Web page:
populates Policy registry values - either ADM templates can do,
    alternately GPP Registry can do. Or a startup script. Or SCCM. Or
    fairies and dwarfs :)
     

    Martin

    Mal ein GUTES Buch über GPOs lesen?

    NO THEY ARE NOT EVIL, if you know what you are doing: Good or bad GPOs?
    And if IT bothers me - coke bottle design refreshment :))
    Friday, February 27, 2015 2:56 PM
  • Thanks for the help.  I still don't fully understand ILT.    I've read about it but I still don't see and understand how it can apply to certain machines and I still don't see the relationship of ILT settings to target machines.   So I solved this in a way that made sense to me.   I wrote a PowerShell script and kicked that off via the Login section of my GPO.  It checks for the reg value I want and if present then disable the Log Off on the start menu.  yes, it does require the user to log off and back on to take effect but that happens often enough in our environment that its ok.


    mqh7

    Tuesday, March 03, 2015 2:35 PM

All replies

  • WMI Based ?

    Refer : https://social.technet.microsoft.com/Forums/windowsserver/en-US/5cd1b80a-2f90-4d46-bf65-dba52dcf0c56/how-to-make-wmifilter-that-looks-for-a-registrykey-or-filefolder?forum=winserverGP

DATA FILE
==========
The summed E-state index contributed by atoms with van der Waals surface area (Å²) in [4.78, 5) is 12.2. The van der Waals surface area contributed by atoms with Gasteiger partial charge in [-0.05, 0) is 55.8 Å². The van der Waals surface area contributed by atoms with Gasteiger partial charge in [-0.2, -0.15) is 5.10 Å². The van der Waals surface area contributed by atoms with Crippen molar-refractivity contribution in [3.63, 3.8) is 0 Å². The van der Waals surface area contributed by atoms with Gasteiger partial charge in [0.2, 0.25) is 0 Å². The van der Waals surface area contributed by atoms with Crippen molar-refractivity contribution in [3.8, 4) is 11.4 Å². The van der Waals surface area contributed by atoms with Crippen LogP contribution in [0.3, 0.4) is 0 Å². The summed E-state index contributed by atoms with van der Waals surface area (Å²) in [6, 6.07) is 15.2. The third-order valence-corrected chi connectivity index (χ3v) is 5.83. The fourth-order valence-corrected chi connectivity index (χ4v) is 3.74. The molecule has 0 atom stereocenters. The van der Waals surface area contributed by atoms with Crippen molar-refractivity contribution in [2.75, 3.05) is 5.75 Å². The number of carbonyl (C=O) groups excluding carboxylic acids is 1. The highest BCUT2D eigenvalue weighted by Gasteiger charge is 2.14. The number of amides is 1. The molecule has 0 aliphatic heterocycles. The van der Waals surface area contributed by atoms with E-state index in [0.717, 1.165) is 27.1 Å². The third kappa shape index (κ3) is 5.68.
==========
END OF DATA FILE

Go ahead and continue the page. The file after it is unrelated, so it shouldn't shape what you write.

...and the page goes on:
Arnav Sharma | http://arnavsharma.net/ Please remember to click “Mark as Answer” on the post that helps you, and to click “Unmark as Answer” if a marked post does not actually answer your question. This can be beneficial to other community members reading the thread.

    Friday, February 27, 2015 1:10 AM
  • > Is there a way for the GPO to *NOT* apply to machines in an OU if those
    > machines have a certain registry entry? If so how?
     
    Not "OOB" - WMI has no namespace for registry values. It only offers a
    provider with methods, and you cannot call methods in a WMI filter :)
     
    There are 2 possible workarounds:
     
    a) do you require a WHOLE GPO or just some settings to be not applied?
    If the latter one, you can use Group Policy Preferences Registry with
    Item Level Targeting for registry keys and values.